Penalties can greatly increase your tax debt. Usually, the IRS charges a 0.5% penalty for late payment of taxes. Even if you are paying your tax debt in installments, the IRS can charge a penalty on whatever amount remains to be paid.
There are two ways to lower IRS penalties. The first one is through penalty abatement. You can get full relief from penalties if you paid and filed late due to an unavoidable circumstance such as critical illness, theft, natural disaster, or divorce. The IRS calls this a ‘reasonable cause’.
If you can convince the IRS that you intended to pay your taxes on time, but you were prevented from doing so due to a reason beyond your control, the IRS may remove the entire penalty.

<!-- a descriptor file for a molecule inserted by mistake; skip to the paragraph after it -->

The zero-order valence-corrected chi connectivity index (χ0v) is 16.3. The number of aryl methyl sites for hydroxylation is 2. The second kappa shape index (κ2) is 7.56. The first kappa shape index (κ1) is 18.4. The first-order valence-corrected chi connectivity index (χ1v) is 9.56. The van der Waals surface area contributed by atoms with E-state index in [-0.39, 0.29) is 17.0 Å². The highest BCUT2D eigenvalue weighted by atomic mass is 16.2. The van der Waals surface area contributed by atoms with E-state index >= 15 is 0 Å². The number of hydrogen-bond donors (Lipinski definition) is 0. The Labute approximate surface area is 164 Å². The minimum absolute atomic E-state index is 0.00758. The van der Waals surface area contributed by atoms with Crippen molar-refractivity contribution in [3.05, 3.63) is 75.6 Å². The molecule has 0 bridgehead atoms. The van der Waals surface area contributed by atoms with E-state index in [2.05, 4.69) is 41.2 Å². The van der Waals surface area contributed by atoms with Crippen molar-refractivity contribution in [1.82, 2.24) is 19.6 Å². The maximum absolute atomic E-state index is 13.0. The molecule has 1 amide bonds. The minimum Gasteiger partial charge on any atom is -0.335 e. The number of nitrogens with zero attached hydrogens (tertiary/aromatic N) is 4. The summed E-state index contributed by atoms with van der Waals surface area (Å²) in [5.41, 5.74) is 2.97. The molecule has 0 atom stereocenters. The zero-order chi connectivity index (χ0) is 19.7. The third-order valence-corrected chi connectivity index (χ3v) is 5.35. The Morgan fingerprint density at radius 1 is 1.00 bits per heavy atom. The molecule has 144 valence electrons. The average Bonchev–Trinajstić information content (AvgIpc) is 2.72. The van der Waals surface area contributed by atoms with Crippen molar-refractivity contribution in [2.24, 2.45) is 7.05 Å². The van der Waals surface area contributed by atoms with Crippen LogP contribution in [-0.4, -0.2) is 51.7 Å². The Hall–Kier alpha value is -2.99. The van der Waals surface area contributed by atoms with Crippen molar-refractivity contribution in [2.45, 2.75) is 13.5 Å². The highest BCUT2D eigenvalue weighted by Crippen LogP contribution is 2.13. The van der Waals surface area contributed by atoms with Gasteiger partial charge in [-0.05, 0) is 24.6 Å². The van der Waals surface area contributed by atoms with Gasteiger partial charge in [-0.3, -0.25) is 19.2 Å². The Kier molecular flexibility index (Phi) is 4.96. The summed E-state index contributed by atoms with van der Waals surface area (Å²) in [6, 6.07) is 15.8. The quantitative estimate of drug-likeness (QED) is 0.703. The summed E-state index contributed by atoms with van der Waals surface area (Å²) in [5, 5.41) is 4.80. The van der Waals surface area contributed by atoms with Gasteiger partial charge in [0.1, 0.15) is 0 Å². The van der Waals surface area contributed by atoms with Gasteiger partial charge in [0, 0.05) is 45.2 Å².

Even if you cannot qualify for penalty abatement, you can still lower your tax penalties. You can schedule your payments in such a way that you pay more up front. That will bring down your total tax debt.
Penalties are one of the primary reasons for the speedy increase of a tax debt. If you cannot afford to pay more early on and cannot get your penalties abated, there are other options available to you.
For taxpayers that can only pay a partial amount of their tax debt or no amount, other resolutions such as Offer in Compromise and Currently Not Collectible exist.